> Two School District 509-J schools improved and Culver schools maintained good scores on the State School Report Card rankings, released Tuesday by the Oregon Department of Education.
In Culver School District 4, Culver Elementary and Culver High School were rated satisfactory for the second year in a row, while Culver Middle School earned a strong rating for the second year.
State Report Card scores run from a top ranking of exceptional, to strong, satisfactory, and low, with unacceptable being the worst ranking.
Culver Middle School Principal Alice Smith said, "We're pleased to have a strong designation for the second year in a row," and said it was "a testament to all the hard work by the staff and dedication of the students to improving academic achievement."
Smith said the school had been able to take extra steps toward improvement through a federally-funded Comprehensive School Reform Project. The project focuses on plans for reading, writing, math, science, English as a Second Language, behavior and parent involvement.
"It provides a road map for improving in all those areas and has provided us with great assistance to move forward," Smith said.
In the 509-J district, Jefferson County Middle School went up a step, from unacceptable to low.
"We're excited about it, and pleased to see a lot of the work we've been doing was recognized," said Principal Steve Johnson. "It reflects on the school a little more positively."
Johnson attributed the improvement to the staff's focusing attention on behavior and testing. "The report recognizes all the work the staff and students have done, and that we're headed in the right direction," Johnson said.
Madras High School, which hovered in the unacceptable-low zone, was pleased to learn that it maintained a low ranking for the second year (MHS' rating was 1.0 and an unacceptable rating is any score less than 1.0).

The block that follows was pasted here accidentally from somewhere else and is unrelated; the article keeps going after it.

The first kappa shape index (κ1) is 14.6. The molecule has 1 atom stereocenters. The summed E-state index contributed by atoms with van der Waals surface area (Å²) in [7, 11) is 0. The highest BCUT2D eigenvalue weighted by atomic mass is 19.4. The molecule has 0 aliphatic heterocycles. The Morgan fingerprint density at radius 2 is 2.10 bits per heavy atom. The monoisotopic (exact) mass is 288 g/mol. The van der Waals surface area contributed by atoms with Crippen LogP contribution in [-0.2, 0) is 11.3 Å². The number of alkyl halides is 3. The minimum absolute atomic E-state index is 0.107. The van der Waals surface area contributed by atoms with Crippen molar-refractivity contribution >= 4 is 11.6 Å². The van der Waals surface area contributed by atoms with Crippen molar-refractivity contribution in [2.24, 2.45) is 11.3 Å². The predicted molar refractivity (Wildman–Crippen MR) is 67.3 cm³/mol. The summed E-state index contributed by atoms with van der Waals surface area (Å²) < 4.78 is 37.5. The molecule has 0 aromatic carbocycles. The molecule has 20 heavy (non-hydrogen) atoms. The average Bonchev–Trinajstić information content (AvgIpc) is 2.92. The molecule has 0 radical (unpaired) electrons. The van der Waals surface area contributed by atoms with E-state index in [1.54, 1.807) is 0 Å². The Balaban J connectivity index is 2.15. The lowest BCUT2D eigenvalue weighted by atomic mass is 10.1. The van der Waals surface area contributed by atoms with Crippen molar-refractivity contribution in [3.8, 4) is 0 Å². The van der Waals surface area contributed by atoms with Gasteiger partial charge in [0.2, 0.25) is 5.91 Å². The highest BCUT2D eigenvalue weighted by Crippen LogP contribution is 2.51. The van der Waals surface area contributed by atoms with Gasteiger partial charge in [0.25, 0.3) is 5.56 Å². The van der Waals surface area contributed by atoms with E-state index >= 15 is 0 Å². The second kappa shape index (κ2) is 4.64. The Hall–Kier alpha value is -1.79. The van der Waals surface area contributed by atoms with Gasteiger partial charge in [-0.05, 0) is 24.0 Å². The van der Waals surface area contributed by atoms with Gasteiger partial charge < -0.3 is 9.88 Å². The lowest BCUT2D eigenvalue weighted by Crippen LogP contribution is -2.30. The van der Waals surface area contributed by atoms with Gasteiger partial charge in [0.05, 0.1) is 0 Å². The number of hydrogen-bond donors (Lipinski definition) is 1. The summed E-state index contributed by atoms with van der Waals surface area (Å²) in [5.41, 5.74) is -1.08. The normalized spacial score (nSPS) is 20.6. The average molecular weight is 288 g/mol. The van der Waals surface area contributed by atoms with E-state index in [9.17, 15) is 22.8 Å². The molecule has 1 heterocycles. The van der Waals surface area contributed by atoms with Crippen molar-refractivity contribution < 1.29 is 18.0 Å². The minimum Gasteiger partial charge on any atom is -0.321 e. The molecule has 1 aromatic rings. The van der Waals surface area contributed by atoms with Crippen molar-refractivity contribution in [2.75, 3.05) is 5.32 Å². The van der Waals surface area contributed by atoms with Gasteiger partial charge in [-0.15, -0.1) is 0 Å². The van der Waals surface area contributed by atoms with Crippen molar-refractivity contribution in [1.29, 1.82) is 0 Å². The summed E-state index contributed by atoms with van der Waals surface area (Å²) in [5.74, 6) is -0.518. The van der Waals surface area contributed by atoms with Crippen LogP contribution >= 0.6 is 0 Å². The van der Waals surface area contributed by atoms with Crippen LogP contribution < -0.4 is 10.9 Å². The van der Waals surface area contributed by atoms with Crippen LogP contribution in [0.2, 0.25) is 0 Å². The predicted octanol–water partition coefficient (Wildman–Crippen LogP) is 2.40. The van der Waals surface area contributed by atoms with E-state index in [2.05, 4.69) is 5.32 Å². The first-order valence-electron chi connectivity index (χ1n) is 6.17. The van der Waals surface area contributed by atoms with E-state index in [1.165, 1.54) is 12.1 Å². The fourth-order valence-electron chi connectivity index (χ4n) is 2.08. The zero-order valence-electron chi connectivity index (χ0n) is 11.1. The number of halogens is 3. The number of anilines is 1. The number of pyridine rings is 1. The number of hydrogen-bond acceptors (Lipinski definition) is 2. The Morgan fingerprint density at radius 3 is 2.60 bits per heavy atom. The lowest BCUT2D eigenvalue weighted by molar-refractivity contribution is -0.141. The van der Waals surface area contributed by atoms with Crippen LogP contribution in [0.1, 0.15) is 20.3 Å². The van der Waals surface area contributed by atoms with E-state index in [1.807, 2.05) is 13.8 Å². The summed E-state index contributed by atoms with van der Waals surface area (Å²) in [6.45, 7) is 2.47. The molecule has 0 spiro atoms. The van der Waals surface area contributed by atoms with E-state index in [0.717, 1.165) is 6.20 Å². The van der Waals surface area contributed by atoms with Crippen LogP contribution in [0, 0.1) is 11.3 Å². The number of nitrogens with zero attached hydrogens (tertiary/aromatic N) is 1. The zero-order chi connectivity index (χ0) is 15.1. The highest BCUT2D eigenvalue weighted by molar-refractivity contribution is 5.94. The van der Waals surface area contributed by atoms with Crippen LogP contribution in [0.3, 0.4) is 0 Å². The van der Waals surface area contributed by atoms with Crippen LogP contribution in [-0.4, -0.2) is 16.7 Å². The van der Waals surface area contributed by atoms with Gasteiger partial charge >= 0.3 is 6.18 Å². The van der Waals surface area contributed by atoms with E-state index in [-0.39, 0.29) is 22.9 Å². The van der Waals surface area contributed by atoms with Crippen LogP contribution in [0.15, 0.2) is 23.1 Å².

"It's still a priority for us to make improvements in the areas we're not satisfied with, particularly reading and math," said Principal Gary Carlton.
Carlton noted there had been a slight improvement in attendance, and the dropout rate, around 3 percent, was excellent.
"Last year we were under heavy construction and didn't have optimum testing opportunities. This year we will, which will put us on a more fair playing field," Carlton said.
Madras Elementary, Metolius Elementary and Warm Springs Elementary all earned satisfactory ratings again.
Westside Elementary, however, jumped up a step to a strong score (from 2.2 points to 3.2).
"We were pleasantly surprised," said Westside Principal Marlys Alger.
"We believe the improvement is connected to our Reading First Grant, in which kindergarten through third grade classrooms focus 90 minutes a day on reading. The fourth and fifth grades (which are not part of the grant) have also just adopted that program because it has been so successful," Alger said.
She also credited the new Every Day Math program, which 80 percent of Westside teachers used last year.